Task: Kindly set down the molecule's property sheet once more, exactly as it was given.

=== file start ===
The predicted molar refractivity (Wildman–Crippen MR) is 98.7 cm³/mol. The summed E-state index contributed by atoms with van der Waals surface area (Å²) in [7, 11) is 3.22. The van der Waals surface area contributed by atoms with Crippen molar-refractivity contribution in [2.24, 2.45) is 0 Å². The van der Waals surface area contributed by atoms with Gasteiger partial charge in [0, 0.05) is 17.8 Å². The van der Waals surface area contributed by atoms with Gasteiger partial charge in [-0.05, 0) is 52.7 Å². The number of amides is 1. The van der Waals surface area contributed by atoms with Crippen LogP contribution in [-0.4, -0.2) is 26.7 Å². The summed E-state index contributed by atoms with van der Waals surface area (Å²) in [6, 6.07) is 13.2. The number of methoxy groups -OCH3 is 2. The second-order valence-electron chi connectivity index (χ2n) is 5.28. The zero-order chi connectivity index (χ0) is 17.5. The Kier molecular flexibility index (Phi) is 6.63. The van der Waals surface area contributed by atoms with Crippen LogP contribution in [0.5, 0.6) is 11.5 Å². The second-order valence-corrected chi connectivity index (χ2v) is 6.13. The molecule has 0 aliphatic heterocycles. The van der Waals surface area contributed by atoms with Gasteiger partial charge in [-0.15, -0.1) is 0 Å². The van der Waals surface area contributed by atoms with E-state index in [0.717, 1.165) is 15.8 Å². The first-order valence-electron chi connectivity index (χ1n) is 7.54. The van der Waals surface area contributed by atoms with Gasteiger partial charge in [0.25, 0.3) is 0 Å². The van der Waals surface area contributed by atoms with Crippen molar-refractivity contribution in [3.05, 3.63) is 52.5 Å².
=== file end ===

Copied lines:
The predicted molar refractivity (Wildman–Crippen MR) is 98.7 cm³/mol. The summed E-state index contributed by atoms with van der Waals surface area (Å²) in [7, 11) is 3.22. The van der Waals surface area contributed by atoms with Crippen molar-refractivity contribution in [2.24, 2.45) is 0 Å². The van der Waals surface area contributed by atoms with Gasteiger partial charge in [0, 0.05) is 17.8 Å². The van der Waals surface area contributed by atoms with Gasteiger partial charge in [-0.05, 0) is 52.7 Å². The number of amides is 1. The van der Waals surface area contributed by atoms with Crippen LogP contribution in [-0.4, -0.2) is 26.7 Å². The summed E-state index contributed by atoms with van der Waals surface area (Å²) in [6, 6.07) is 13.2. The number of methoxy groups -OCH3 is 2. The second-order valence-electron chi connectivity index (χ2n) is 5.28. The zero-order chi connectivity index (χ0) is 17.5. The Kier molecular flexibility index (Phi) is 6.63. The van der Waals surface area contributed by atoms with Crippen LogP contribution in [0.5, 0.6) is 11.5 Å². The second-order valence-corrected chi connectivity index (χ2v) is 6.13. The molecule has 0 aliphatic heterocycles. The van der Waals surface area contributed by atoms with Gasteiger partial charge in [-0.15, -0.1) is 0 Å². The van der Waals surface area contributed by atoms with E-state index in [0.717, 1.165) is 15.8 Å². The first-order valence-electron chi connectivity index (χ1n) is 7.54. The van der Waals surface area contributed by atoms with Gasteiger partial charge in [0.25, 0.3) is 0 Å². The van der Waals surface area contributed by atoms with Crippen molar-refractivity contribution in [3.05, 3.63) is 52.5 Å².